If you will indulge me, Mr Howarth, it is worth looking at some of the detail of the Bill at this point. The hon. Lady has raised a very important point about potential digital exclusion. Clause 60 covers exemptions, as I am sure she is aware. New sub-paragraph (4) of paragraph 14 of schedule A1 states:

“The digital exclusion condition is met”— for those who would not be required to put in their returns digitally—

“in relation to a person or partner if…for any reason (including age, disability or location)”— the hon. Lady rightly raised rural localities—

“it is not reasonably practicable”— that is not the same as completely impossible—

“for the person or partner to use electronic communications or to keep electronic records”.

I think that is a well-crafted clause to catch the kind of circumstances about which the hon. Lady and I are concerned.

Photo of Kirsty Blackman Kirsty Blackman Shadow SNP Spokesperson (Economy), SNP Deputy Leader, Shadow SNP Spokesperson (Economy)

The concern raised by the hon. Member for High Peak was about intermittency. The issue is not about people who do not have access to the internet at all, but those who have only intermittent access. The clause may not be lenient enough for them to make a case for not having digital access. Does the Minister have a view on that?

Photo of Mel Stride Mel Stride Financial Secretary to the Treasury and Paymaster General

I thank the hon. Lady for her further point. I guess it comes down to interpretation. It seems to me that if it is not reasonably practical for a person or company to use electronic communications, the reliability of the service—another way of describing the point she raised—would be an important part of the judgment that would be made.

The clause continues with “Further exemptions”. Proposed new paragraph 15(1) states:

“The Commissioners may by regulations make provision for further exemptions.”

New paragraph 15(1) states:

“The exemptions for which provision may be made include exemptions based on income or other financial criteria.”

There is therefore a recognition in the Bill that not only do we need to get it right for the current circumstances, but we need the flexibility to be ready for any circumstances that might present themselves and which we have not considered at this stage. Those would need to be addressed further down the line.

For those who can go digital but require additional assistance, HMRC will continue to provide a diverse range of digital support, including webinars, helplines and YouTube videos, to help them meet the requirements of making tax digital.

The hon. Member for Aberdeen North also seeks to provide for a phased implementation period, with the commencement of each new stage requiring approval by the House. We have already revised the implementation to start with businesses that report quarterly, and stakeholders are operating on the basis of the new timeline. We are phasing in the implementation by piloting the changes and by starting with mandation only for VAT and those above the VAT threshold. The secondary legislation required to lay out the detailed operation of MTD will be laid before the House in due course, offering Members a further opportunity to scrutinise our plans and consider our proposals.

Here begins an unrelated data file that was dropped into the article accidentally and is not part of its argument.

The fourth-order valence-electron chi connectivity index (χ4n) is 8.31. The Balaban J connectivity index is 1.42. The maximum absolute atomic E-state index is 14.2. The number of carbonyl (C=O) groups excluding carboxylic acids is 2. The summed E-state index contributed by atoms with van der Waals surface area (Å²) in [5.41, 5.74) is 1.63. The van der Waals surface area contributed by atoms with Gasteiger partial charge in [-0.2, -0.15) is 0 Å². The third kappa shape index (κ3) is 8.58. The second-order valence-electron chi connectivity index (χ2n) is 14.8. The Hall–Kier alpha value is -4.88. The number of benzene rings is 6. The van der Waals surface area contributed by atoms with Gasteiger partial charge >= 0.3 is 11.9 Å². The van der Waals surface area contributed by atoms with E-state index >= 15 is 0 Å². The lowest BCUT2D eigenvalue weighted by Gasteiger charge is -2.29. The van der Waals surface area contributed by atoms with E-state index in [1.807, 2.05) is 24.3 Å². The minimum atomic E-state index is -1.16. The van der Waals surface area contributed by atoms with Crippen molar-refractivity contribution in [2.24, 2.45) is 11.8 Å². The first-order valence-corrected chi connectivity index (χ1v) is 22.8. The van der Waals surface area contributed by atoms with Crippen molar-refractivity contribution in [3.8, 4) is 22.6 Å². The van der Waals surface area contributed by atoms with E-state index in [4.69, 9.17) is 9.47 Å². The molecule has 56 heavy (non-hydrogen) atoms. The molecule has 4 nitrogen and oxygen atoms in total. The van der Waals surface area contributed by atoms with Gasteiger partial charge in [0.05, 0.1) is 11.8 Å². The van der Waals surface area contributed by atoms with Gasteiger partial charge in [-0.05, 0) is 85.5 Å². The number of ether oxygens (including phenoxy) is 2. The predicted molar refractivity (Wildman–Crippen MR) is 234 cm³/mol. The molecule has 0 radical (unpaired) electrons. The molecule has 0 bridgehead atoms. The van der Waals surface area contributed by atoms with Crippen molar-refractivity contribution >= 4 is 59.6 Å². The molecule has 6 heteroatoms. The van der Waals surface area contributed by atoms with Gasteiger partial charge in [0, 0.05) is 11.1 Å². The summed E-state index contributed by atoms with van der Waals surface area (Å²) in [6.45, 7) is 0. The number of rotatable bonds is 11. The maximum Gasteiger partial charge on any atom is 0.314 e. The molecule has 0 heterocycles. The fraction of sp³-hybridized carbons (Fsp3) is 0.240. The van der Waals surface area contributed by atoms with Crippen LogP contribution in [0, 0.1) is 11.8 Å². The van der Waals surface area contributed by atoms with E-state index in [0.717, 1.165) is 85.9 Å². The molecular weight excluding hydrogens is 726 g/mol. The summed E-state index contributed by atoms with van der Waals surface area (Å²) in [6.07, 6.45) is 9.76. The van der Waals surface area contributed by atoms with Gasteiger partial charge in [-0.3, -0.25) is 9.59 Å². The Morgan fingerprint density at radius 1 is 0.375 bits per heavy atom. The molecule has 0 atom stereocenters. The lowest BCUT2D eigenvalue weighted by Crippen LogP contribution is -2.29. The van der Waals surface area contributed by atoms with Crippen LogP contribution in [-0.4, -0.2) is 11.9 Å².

The hon. Member for Walthamstow has tabled an amendment to require HMRC to publish an assessment of the effect of our exit from the European Union on MTD for VAT for small businesses. HMRC wants to give businesses plenty of time to adapt to MTD and is allowing for a full year of piloting the changes before mandation applies and before the UK leaves the European Union. If businesses wish to begin keeping their records digitally before we leave the EU, they will be able to do so.

The hon. Lady raised specific issues in respect of VAT and the 13th directive. The Government do not consider there to be an MTD issue here. MTD is about how records are kept and reported, rather than the nature of the VAT regime itself. The regulations will be consistent with the requirements of the 13th VAT directive, but if she has specific concerns, HMRC will be happy to look into them.

Photo of Stella Creasy Stella Creasy Labour/Co-operative, Walthamstow

I am happy to clarify. At the moment, the intra-country VAT scheme is administered online, which makes it relatively simple for people in the UK to reclaim VAT they have incurred in other countries. As we know, the 13th directive requires every single other country to come up with its own VAT scheme, so there is a question about the compliance of different schemes with our scheme. If we have a digitised system, it needs to be able to interact with 27 other countries’ VAT schemes, rather than one EU-wide scheme. Has the Minister’s Department done any work on how the other 27 schemes will interact with our online scheme, so that businesses can be assured of the frictionless transfer that his Government so often promise on these issues?

Photo of Mel Stride Mel Stride Financial Secretary to the Treasury and Paymaster General

The hon. Lady raises a very specific point within what is a large set of negotiations on all the issues of customs, excise and VAT. She will be aware that a customs and excise Bill will be presented to Parliament fairly shortly.

Photo of Stella Creasy Stella Creasy Labour/Co-operative, Walthamstow

I have looked at the Minister’s White Paper, and it does not mention the 13th directive at all. If he could clarify that a second White Paper will address this issue with the 13th directive, I am sure that many small businesses would be relieved.